“Mary, what did he give you on that last test? I used the answers you gave me, and he failed me.”

---E-mail from a student in my online course, accidentally sent to me. Students in the class formed a “study group”, something strongly recommended by Educationists. Such groups facilitate the trading of answers to test questions. More than half of the class used the answers referenced, which were correct for the test I gave the semester before…I had changed the test, but the cheating students, all of them, had neglected to see if the questions on the current test even came close to matching the answers they gave me for the old test (it wasn’t even a multiple choice test!). Admin stopped offering my course after that, though other online courses, with much higher passing rates, continued. Note carefully: catching students cheating is cause for punishment by administration, and a faculty member can never advance his career by doing so.


     Cheating is rampant in online courses, overwhelming, extreme, massive even. A student with a few dollars to spare will find it’s extremely easy to have a ringer to log in to his account and perform much of the work, or hire a “tutor” to sit next to him as he sits at home and takes an online test…or just share answers with friends, like in my example above. An entire industry has arisen filled with writers that will happily write custom papers (even Ph.D. theses) on demand, with frighteningly brief turnaround time.

     An exasperated—but making far more a year than I do—employee of the paper-writing industry, who claims that Education majors make up the bulk of his clients, wonders how professors can have no questions about a student that can barely speak English but write papers like his1. He’s never worked under a college administrator, obviously, hence his wonderment. I’m also on a website of writers for hire, though not specifically a paper-writing site, and while I agree Education majors are the majority of the “do my homework for me” assignments on offer, other fields are not without representation (I’ve only seen one physics thesis in ten years however, and none in mathematics). I emphasize: these are not students asking for editing help, or research assistance. They want whole papers, on demand, and are willing to pay well for them. I don’t take these offers, I get enough legitimate work…but it’s easy enough for anyone to do so.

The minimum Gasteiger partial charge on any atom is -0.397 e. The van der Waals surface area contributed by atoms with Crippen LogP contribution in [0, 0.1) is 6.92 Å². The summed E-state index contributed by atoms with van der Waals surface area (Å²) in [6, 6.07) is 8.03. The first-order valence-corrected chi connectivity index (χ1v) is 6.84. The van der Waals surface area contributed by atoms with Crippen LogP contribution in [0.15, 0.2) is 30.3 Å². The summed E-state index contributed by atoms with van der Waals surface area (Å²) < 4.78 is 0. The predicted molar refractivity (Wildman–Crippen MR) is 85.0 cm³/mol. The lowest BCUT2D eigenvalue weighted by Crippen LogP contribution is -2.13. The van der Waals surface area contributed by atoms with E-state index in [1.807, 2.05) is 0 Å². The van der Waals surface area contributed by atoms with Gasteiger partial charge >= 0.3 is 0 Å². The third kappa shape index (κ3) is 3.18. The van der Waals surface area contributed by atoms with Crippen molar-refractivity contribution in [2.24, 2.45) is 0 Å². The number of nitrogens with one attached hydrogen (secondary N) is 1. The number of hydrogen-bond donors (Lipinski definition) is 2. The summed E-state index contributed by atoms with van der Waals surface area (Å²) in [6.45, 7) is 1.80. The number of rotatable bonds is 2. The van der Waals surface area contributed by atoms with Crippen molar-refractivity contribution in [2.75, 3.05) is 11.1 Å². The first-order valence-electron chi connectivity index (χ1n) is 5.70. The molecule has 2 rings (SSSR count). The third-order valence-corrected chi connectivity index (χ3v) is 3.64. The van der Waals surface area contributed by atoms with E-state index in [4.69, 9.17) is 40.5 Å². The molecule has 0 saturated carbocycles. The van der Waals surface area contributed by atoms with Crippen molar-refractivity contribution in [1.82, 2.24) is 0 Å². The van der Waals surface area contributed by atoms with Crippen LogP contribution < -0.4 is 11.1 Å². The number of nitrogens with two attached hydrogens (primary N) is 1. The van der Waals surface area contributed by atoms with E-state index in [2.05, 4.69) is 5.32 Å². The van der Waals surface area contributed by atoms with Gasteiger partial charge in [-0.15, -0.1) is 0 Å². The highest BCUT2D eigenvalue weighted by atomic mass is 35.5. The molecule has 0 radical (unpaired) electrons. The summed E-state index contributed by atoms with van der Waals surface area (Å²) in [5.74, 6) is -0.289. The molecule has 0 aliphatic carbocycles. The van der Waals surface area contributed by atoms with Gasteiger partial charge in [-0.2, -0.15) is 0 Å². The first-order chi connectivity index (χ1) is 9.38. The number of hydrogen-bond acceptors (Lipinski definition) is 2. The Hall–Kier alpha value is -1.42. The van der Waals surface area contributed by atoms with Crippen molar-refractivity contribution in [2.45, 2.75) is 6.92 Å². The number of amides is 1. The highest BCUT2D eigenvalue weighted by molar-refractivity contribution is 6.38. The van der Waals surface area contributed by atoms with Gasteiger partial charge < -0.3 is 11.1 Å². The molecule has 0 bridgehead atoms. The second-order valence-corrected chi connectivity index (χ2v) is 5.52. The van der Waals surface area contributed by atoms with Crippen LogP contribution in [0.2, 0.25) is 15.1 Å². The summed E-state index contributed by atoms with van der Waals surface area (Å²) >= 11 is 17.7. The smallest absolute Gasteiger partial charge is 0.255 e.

Project Name: Weekely SIOP Lesson plan

Project Description:

Hello can you help with this assignment? if so what is your fee?Your final

assignment for EDU 6123…will be to develop a complete set of five lesson plans

for a unit of study (approx. 1 week in length) including all elements learned in

this course for effective instruction for English Language Learners.  Select the

specific area and grade level for your unit of study…The completed project should be 6-8 pages in length…should incorporate at least three scholarly sources

(including the textbook),…

--Another Educationist hard at work on an advanced degree, paid for with tax dollars, and buying some coursework with tax dollars. When the Educationist graduates, he’ll likely get a job paid for with tax dollars, too. At least there’s balance in this.


      There are many web sites that will literally write an entire paper for a student willing to pay for it. A top tier term paper site gets over 8000 hits a day, over the course of a year almost single-handedly accounting for all online students2! That is just one site, and there are plenty of others. Because there are so many sites, the cost of writing a paper isn’t much, a few hundred bucks for even an extensive paper—after plunking down $2,000 or more for a course, a student would be stupid not to pay just a bit more for guaranteed success. With these kinds of numbers, it’s impossible not to consider the reality of widespread cheating in online courses.  Think about that: it’s very possible that almost all online students are submitting work that is not their own.